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  11. I read the book when I was in my 20's after having seen the movie. The movie was grand and sweeping...romantic and horrific. When I read the book the first time I simply liked the story and the history of the novel. I decided to read the novel again now that I am in my fifties. I missed, or forgot, all the Christian reference in the book. Reading it now these things seem relevant in that I believed there was a turning away from religion in Russia during Soviet rule. I have read many books in the last decade dealing with the Cultural Revolution in China. Now, rereading Zhivago, I see a direct connection to the travails of the individuals in Pasternak's novel and the real life experiences of those living in China during Mao's reign. Pasternak's characters lives serve as fodder for a political fanaticism that has a momentum of its own. The most intriguing aspect of the novel for me is the contrast between what the people need for happiness and the complete neglect at meeting these needs by the political machine that purports to have their interests at heart.

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  12. LOLZ i have not finished with it & i don't find it "stale" (i loved pasternak's autobiography, "safe conduct") but neither do i think your pseudo psychoanalysis of nabokov's criticism at all appropriate... they say people read their own flaws in others' motivations and i think with your rather misguided ad hominem attack on nabokov you're being rather silly and immature. BAD MAN!
    the reason i think so is because i can see why, as literature, zhivago might be criticised. and unlike you i did find many of the criticisms apt. i think it's an enjoyable novel nonetheless, but i do think it's a bit stilted in places. i also think pasternak's prize was in large part motivated by a political agenda; i don't think he deserved the nobel prize--there are so many more talented russian writers out there! including nabokov, imo.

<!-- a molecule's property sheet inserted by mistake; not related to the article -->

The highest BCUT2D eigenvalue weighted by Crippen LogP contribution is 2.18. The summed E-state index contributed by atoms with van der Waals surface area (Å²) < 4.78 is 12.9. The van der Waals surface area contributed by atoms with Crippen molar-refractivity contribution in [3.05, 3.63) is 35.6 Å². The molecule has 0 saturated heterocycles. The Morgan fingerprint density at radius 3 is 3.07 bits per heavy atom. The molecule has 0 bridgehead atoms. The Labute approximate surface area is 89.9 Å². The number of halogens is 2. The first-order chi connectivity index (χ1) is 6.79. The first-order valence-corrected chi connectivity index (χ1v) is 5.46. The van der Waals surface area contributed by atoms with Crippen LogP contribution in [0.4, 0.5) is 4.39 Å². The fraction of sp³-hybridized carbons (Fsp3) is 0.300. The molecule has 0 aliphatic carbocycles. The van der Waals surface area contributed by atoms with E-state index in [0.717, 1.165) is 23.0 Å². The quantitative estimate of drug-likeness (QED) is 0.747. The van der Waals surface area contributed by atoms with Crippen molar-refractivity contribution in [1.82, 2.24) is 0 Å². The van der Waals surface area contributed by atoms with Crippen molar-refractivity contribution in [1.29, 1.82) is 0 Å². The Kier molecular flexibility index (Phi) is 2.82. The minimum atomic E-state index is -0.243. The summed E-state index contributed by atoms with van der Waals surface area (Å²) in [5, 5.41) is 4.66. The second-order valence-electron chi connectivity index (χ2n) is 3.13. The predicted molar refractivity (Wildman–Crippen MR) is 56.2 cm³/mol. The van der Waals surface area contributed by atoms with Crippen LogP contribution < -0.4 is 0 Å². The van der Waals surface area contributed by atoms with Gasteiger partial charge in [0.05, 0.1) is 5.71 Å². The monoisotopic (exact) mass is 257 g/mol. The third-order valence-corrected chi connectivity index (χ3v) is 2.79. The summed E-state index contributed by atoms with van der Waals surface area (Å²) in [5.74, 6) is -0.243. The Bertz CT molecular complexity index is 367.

bottom line:
    you don't hafta hate on nabokov to love zhivago. that basically ruined your "review" for me. makes you sound like a little kid. you can't really say anything against nabokov's criticism except to simply disagree with it, so you resort to name calling. actually... looking over the review again your writing style makes me think of freshly matriculated first-year university student? hmm... your reading list confirms this.
    in that case... GOOD JOB KID! :) keep it up! but hot damn, the nabokov bashing makes you look stoooooopid.

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  13. I simply love this book and david Lean's film.
    I saw the film when I was in my twenties and was highly impressed by the graphic portrayals, the drama, the imagery, the pathos, the rebel spirit, the hypocrisy of the revolutionary army,the gloomy ambience created by an unstable political situation, the weakness of the flesh, the dilemma of married lovers, the silent agony of the neglected wife, the cruel and separation of lovers, the inevitability of fate, the final soothing gesture by Zhivago's cousin and his daughter. It is an epic book and an epic film. Let anybody else say anything else.

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  14. I fogot to mention; after seeing the movie, I jumped up and went for the book. I read it non stop for two days and finished it. It was great book. And Lean's movie captured the central theme of the book - it was if the soul of Patsernak possessed David Lean and the soul of Dr. Zhivago took hold of Omat Sheriff.

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  15. Doctor Zhivago does let one see the whole Soviet society, but Pasternak's particularly weak at dealing with characters, relationships, emotions... I recognise some merits of the book, and its historical/ political importance, but as a novel it's not that great- Nabokov's criticisms are apt.
    You have the right to disagree with him, but your reaction is immature and ridiculous. If you want to say anything about Nabokov's literary criticisms, you have to understand his attitude towards art, his aesthetics and the writers he considers the best, otherwise you don't understand him. To attribute his comment to envy is silly, to turn to name-calling is even sillier. Why should Nabokov support Pasternak only because they're both Russians? And in spite of the popularity of Doctor Zhivago and Pasternak's Nobel prize, today Nabokov's still considered the more talented and important writer of the 2.